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Publication numberUS7256978 B2
Publication typeGrant
Application numberUS 10/660,503
Publication dateAug 14, 2007
Filing dateSep 12, 2003
Priority dateSep 13, 2002
Fee statusLapsed
Also published asCA2403047A1, CA2403047C, US20040169970
Publication number10660503, 660503, US 7256978 B2, US 7256978B2, US-B2-7256978, US7256978 B2, US7256978B2
InventorsTerence Donald Deines, Christopher Paul Morton, Jack H. Sawada, Ching Wah Shum
Original AssigneeBritish Columbia Hydro And Power Authority
Export CitationBiBTeX, EndNote, RefMan
External Links: USPTO, USPTO Assignment, Espacenet
Gapped ground safety device
US 7256978 B2
Abstract
A gapped ground safety device is provided to protect workers on de-energized underground distribution cable from ground faults or accidental energization. The device comprises a combination precision gap and an MOV surge arrester.
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Claims(13)
1. A safety device for protecting a worker from accidental energization or potential rise due to ground fault events of a distribution cable, comprising a main insulated gap formed between two conductors, one conductor being adapted for electrical connection to ground and the second conductor being adapted for electrical connection to said distribution cable, a precision gap between said two conductors, and connected in parallel with said precision gap a surge arrester and a resistor in series, wherein said surge arrester has a voltage rating below the breakdown voltage of said precision gap whereby said surge arrester prevents said precision gap from flashing during a ground fault event up to said voltage rating, and, wherein said main insulated gap comprises the two opposed conductors electrically separated by said insulation extending into a region proximate to said precision gap, whereby when said precision gap flashes, insulation in said region is destroyed and a short circuit forms between said conductors.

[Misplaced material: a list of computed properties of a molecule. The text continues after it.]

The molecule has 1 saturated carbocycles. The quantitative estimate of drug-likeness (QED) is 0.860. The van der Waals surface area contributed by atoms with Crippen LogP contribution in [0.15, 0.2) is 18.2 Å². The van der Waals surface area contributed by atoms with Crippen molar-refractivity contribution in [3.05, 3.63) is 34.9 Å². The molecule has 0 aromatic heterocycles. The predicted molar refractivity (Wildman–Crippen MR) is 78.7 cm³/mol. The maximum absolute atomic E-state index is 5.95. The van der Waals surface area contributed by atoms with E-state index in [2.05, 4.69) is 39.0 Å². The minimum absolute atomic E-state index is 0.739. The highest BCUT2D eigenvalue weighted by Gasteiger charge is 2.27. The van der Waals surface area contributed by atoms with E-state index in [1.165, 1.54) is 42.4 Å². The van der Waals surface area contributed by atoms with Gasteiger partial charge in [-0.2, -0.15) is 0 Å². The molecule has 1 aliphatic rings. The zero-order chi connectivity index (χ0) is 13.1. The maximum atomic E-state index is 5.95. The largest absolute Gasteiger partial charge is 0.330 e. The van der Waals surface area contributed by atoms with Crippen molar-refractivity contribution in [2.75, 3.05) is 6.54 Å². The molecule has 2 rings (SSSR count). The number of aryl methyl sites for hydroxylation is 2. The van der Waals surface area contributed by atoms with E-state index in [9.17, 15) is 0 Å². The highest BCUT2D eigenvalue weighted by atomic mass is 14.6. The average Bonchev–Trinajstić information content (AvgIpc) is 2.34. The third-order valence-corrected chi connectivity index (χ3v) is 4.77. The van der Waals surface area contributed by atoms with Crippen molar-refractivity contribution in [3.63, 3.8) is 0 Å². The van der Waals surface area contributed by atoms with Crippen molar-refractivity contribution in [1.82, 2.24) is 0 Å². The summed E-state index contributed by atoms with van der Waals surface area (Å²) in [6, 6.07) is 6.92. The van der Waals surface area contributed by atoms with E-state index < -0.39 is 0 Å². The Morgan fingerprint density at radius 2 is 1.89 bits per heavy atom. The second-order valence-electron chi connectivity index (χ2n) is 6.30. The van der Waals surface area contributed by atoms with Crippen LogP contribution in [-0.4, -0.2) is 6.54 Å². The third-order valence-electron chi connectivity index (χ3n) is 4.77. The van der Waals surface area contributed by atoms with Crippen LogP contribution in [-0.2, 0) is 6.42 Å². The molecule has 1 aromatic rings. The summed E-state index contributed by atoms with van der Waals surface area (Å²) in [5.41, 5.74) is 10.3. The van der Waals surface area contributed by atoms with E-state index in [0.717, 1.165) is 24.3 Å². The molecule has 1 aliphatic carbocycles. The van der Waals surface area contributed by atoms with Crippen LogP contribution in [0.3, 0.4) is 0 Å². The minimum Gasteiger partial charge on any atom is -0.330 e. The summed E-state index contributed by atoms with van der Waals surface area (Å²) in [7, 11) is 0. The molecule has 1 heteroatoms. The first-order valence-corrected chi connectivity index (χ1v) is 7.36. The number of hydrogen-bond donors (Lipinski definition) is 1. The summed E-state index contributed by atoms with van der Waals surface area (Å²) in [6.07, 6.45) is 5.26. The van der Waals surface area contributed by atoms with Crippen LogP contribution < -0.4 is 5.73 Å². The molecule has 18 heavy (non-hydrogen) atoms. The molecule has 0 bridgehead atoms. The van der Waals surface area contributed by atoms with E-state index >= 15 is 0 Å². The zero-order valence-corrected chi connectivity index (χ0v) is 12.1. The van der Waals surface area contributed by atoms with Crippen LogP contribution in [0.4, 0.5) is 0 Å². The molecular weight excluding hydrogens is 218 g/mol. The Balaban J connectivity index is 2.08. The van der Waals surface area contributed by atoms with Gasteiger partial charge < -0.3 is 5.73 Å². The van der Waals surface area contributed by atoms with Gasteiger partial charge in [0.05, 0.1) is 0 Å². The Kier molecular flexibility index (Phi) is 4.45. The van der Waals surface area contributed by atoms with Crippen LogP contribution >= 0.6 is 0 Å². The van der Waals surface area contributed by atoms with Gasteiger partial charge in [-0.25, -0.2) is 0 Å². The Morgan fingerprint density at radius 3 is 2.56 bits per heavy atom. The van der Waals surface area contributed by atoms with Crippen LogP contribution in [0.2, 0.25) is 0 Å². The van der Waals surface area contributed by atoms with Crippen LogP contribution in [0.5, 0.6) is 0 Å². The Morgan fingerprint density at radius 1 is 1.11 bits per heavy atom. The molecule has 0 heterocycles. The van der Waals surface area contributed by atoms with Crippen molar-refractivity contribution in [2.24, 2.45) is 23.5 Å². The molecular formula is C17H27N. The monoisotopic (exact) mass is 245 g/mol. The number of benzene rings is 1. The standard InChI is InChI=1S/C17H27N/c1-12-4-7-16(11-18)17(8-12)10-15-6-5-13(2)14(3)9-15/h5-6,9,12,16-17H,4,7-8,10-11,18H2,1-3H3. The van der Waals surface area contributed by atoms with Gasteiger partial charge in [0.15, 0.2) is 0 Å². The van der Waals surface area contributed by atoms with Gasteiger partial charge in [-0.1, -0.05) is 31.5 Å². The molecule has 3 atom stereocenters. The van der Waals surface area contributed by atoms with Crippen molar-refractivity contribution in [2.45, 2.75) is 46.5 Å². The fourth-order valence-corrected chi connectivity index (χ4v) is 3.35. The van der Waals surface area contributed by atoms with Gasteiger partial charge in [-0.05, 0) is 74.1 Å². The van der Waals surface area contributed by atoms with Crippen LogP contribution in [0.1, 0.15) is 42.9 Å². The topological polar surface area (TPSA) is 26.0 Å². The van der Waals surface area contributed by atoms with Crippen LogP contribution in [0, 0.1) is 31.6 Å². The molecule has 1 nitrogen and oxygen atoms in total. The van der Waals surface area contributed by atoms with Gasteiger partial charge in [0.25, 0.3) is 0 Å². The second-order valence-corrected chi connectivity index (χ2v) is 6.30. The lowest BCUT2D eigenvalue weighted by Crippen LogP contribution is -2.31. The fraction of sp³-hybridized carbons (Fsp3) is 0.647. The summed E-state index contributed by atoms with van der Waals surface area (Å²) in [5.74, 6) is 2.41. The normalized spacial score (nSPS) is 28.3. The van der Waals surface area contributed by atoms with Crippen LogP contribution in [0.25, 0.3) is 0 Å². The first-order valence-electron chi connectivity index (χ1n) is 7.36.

2. The safety device of claim 1 wherein said precision gap comprises a gap arrester.
3. The safety device of claim 2 wherein said gap arrester comprises a gas discharge tube arrester.
4. The safety device of claim 2 wherein said gap arrester has a breakdown voltage between 100V and 10,000V.
5. The safety device of claim 2 wherein said gap arrester has a breakdown voltage of approximately 3000V.
6. The safety device of claim 1 wherein said surge arrester comprises an MOV arrester.
7. The safety device of claim 1 wherein said conductors comprise two conductive bars secured together and insulated from each other.
8. The safety device of claim 1 wherein said surge arrester has a voltage rating approximately 10% below that of the precision gap.
9. The safety device of claim 1 wherein said resistor is a linear resistor.
10. The safety device of claim 9 wherein said resistor has a resistance from 20 to 10,000 ohms.
11. The safety device of claim 9 wherein said resistor has a resistance from 50 to 100 ohms.
12. The safety device of claim 1 wherein said precision gap comprises an intelligent control to trigger the breakdown of said precision gap.
13. The safety device of claim 1 wherein said insulation in said region proximate to said precision gap consists of an insulating film.